Since people often hold quite strong views for or against what they call “intensive” farming, it is important to clarify the meanings that can be attached to the term. Agriculture uses a vast range of resources and each one can be used intensively (or not), often related to output (but not always).
Thus labour can be used intensively in terms of output per man but some- times meaning a large number of men per unit of some other resource (e.g. space or time). Capital can be used intensively in a similar way, getting high output from it or using a lot per operation.
Space is used intensively in terms of a high stocking rate of animals per ha over time (=stocking rate) or at an instant in time (= stocking density). Public concern tends to concentrate on the intensity of use of indoor space (especially for poultry and pigs) with assumptions made about the impact on animal welfare.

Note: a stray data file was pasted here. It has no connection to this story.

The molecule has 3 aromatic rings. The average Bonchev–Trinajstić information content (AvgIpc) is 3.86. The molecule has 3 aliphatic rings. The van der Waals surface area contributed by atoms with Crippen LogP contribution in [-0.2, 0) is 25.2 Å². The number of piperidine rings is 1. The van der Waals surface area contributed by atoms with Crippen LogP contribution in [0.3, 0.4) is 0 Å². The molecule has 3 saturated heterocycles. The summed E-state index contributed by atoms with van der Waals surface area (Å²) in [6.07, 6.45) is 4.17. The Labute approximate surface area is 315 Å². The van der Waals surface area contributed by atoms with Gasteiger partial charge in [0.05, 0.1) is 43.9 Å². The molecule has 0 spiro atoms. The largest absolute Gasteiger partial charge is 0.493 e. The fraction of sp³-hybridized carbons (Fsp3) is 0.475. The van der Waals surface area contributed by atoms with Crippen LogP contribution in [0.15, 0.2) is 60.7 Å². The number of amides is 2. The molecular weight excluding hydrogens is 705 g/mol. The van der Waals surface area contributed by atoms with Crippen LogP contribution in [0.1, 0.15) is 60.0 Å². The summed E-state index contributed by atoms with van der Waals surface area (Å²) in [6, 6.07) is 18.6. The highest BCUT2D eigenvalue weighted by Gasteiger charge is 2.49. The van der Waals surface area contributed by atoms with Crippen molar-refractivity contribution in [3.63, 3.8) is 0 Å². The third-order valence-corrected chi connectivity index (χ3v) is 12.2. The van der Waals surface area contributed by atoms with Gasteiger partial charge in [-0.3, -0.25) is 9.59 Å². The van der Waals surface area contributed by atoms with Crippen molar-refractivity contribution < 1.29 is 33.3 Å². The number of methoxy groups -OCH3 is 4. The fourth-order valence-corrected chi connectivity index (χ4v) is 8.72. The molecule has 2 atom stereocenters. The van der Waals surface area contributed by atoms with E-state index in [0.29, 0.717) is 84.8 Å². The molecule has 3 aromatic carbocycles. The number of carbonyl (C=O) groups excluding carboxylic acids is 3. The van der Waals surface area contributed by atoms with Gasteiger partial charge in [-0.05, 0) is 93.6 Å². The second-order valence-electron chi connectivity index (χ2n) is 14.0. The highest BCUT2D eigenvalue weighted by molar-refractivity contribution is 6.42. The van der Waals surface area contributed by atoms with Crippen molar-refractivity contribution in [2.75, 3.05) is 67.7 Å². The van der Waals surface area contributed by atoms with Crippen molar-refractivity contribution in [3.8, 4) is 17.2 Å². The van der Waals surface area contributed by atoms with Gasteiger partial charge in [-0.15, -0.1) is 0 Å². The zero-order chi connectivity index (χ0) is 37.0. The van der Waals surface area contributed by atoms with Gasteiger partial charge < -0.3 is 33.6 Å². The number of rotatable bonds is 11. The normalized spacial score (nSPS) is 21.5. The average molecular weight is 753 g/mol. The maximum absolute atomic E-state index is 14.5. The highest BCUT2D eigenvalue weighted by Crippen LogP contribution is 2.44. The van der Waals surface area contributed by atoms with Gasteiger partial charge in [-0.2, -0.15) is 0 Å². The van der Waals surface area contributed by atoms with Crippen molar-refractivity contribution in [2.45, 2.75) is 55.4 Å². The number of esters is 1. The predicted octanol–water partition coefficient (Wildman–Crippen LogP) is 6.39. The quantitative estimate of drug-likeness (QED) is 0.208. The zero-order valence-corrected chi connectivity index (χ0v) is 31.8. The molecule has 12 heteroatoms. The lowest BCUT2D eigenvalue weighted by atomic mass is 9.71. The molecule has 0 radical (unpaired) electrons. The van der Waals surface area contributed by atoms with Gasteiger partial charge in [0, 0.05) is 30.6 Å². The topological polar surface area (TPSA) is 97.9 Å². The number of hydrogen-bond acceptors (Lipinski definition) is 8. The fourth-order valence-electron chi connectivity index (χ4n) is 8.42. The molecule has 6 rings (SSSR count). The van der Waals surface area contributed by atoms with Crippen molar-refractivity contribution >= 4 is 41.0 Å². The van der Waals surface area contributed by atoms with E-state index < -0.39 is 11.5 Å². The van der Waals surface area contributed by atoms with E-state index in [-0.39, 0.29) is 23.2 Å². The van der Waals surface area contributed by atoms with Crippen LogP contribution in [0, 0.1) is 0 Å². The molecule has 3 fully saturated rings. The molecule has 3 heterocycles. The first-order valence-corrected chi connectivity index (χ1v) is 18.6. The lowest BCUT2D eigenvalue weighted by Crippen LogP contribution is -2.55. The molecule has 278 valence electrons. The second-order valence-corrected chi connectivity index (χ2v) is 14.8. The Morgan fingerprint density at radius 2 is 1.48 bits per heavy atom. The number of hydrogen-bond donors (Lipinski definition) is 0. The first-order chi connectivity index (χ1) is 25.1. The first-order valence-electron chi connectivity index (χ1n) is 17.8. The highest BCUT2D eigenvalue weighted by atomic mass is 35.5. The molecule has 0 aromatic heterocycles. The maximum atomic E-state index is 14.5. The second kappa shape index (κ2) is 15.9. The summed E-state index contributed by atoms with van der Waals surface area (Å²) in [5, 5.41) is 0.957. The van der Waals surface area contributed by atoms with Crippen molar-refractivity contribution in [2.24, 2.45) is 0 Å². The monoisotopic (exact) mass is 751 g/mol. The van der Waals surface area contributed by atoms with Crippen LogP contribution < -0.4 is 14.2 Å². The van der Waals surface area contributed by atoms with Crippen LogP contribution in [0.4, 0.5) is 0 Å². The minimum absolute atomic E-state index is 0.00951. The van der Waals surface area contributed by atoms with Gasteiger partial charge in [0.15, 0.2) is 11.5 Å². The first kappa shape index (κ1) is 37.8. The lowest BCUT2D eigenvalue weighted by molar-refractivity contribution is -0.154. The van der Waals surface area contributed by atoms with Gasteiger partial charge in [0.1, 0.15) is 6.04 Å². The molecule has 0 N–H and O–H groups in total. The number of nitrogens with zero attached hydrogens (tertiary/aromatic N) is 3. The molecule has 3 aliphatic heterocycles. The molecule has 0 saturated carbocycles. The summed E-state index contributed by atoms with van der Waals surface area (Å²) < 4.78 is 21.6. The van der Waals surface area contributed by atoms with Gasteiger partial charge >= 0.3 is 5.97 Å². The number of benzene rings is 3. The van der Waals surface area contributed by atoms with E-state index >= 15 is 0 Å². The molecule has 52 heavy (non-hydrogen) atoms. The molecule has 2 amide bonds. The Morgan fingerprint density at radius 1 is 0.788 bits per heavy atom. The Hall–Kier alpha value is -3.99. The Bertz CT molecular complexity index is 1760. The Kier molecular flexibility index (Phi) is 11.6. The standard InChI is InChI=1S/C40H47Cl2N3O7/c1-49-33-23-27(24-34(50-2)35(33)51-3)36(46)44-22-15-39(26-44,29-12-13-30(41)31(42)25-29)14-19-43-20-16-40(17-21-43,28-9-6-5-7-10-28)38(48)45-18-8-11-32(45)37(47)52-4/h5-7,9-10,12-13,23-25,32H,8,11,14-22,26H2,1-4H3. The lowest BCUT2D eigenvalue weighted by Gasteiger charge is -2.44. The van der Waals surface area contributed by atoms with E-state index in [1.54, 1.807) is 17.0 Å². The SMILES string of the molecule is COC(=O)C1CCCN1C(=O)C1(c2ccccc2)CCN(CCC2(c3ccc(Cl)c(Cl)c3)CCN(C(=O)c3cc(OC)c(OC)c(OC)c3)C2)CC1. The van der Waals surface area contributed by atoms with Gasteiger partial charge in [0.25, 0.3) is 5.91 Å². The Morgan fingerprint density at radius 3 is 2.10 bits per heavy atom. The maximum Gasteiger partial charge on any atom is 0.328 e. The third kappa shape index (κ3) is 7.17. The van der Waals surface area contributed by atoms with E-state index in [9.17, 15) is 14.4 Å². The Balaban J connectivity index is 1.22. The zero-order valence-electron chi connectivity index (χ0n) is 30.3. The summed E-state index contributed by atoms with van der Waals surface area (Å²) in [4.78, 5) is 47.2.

Individual animals can be used intensively, usually meaning obtaining high output/performance per animal per unit of time (e.g. growth rate per day or eggs per hen per year).
In this context it is worth noting that a well-fed animal is being used intensively relative to a poorly-fed one. So there are degrees of intensity as well as a great many expressions of it, related to resource use. It follows that the word “intensity” is meaningless and confusing unless accompanied by details as to the par- ticular form of intensity that is being referred to and the resource being used.
Without this specification it is quite impossible to attribute good or bad qualities and it is often the case that any particular intensity may have good consequences in one direction and poor in another.
This is well illustrated in the contrast between “outdoor” systems (animals free to move about but exposed to disease and the weather) and “indoor” systems (where movement may be restricted but animals are protected from the weather and, for example, parasites).